Watch where you step

Why do I look at the ground when I take walks?  I mean, I look all around me, but I don’t actually walk without looking down.  Why do you think that is?

Because I could easily miss, or worse, step on something like this, something so tiny and unnoticeable that I might crush it beneath me before even realizing what has happened.

A baby toad hiding amongst dead leaves

While the exact species remains unknown to me, this is a toad, a very tiny, baby toad who chanced into my path as I walked early this morning here at the lake.  Had I not been looking down, I assure you I would have broken it beneath me like a twig.  I could never have forgiven myself for such a crime.

Either a Gulf Coast toad (Bufo valliceps) or a coastal plain toad (Bufo nebulifer), this young’un knew precisely where to hide.  It became nearly invisible in the meager light of dawn as it sat motionless amongst dead leaves surrounded by towering grass that barely rose high enough to caress my ankles.

And you wonder why I look down when walking. . .

Even in the office I scarcely look up unless I think about it.  I’ve grown so accustomed to watching each step, to ensuring my footfalls take place only where I do no harm, that even in urban settings I still find myself looking down more often than not.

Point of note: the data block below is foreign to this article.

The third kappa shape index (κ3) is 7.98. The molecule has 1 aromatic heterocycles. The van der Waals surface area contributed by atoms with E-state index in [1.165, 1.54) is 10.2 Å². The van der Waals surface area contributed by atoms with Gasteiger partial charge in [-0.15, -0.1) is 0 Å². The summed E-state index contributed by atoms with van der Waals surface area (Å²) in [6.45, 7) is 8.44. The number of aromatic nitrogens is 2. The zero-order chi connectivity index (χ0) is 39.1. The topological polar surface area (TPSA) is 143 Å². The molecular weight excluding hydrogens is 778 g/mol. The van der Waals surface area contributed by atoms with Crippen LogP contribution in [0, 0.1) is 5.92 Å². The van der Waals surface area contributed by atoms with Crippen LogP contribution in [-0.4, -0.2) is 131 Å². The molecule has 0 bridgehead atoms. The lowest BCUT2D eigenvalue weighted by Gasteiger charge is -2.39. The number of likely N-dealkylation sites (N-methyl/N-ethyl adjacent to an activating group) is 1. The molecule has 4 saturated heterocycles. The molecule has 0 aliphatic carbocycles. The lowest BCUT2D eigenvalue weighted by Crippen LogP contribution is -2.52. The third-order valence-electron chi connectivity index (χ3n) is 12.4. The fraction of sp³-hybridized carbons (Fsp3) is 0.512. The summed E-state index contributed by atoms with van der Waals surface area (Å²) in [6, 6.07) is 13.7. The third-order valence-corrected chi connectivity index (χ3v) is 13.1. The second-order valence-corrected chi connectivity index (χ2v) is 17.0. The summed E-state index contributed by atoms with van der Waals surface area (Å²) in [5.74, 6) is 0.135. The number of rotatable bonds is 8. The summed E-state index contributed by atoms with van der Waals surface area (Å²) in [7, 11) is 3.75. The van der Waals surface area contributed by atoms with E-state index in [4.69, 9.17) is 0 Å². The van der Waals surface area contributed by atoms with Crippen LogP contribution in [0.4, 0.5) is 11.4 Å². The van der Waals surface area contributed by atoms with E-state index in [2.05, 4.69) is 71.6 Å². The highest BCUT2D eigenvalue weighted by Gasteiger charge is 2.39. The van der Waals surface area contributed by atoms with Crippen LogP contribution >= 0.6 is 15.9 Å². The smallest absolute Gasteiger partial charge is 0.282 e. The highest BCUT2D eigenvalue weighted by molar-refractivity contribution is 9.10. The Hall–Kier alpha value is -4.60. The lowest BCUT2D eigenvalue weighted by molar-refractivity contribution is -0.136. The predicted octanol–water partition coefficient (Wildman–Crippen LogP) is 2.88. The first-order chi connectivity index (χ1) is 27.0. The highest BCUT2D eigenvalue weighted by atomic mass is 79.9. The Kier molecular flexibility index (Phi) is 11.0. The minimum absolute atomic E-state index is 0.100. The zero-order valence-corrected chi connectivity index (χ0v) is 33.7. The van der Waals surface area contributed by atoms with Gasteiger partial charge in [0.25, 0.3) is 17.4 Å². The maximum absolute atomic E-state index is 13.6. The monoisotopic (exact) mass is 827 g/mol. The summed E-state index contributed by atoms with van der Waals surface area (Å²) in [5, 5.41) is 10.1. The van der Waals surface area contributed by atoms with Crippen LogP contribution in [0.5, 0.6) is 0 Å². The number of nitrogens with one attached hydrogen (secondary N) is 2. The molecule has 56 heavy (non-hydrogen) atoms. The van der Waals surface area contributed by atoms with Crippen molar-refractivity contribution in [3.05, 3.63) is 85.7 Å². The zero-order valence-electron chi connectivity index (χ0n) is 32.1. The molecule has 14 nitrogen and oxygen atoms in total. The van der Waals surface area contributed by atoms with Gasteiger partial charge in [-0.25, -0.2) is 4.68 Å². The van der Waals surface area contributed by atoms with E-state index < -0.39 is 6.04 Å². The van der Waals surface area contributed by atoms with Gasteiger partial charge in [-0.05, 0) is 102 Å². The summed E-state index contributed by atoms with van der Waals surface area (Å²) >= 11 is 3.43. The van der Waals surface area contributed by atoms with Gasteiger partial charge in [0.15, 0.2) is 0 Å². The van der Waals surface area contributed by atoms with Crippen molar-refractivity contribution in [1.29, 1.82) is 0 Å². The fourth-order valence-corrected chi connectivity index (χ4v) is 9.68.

This is certainly true when at home.  With five cats ruling the roost, I’ve occasionally squashed a bit of tail or nipped a toe with my own pontoons, and all because I didn’t watch where I placed each foot before allowing the full weight of me to rest upon it.  I hate the sound of a mad cat screaming at me for being a lumbering ape, not to mention the thought that I might have caused one of them harm.

And so I step carefully, both inside and outside, with my full attention focused on where each footstep ultimately will rest.

A baby toad hiding on dead leaves

I tried to get some natural light photos of the toad.  It didn’t exactly work.

The sun’s light barely scratched the underbelly of the sky.  Add to that the minuscule size of the toad.  I had to put the camera on the ground and lie next to it in an attempt to take photos.

I failed miserably.  With gusty winds battering me no matter how low I got, every image without the flash carried with it the wiggle of a man tossed about by summer’s last desperate attempt to stay in control.

Still, that one didn’t turn out too badly when its size was reduced.

The other trade-off in the attempt can be seen below.

Dead leaves resting amidst green grass

That’s right, poppets, I caught one decent image of autumn’s rush into Texas.  These fallen leaves huddled together in the cool morning beneath still green grass.

How magical the change in seasons can be when one stops to take notice.

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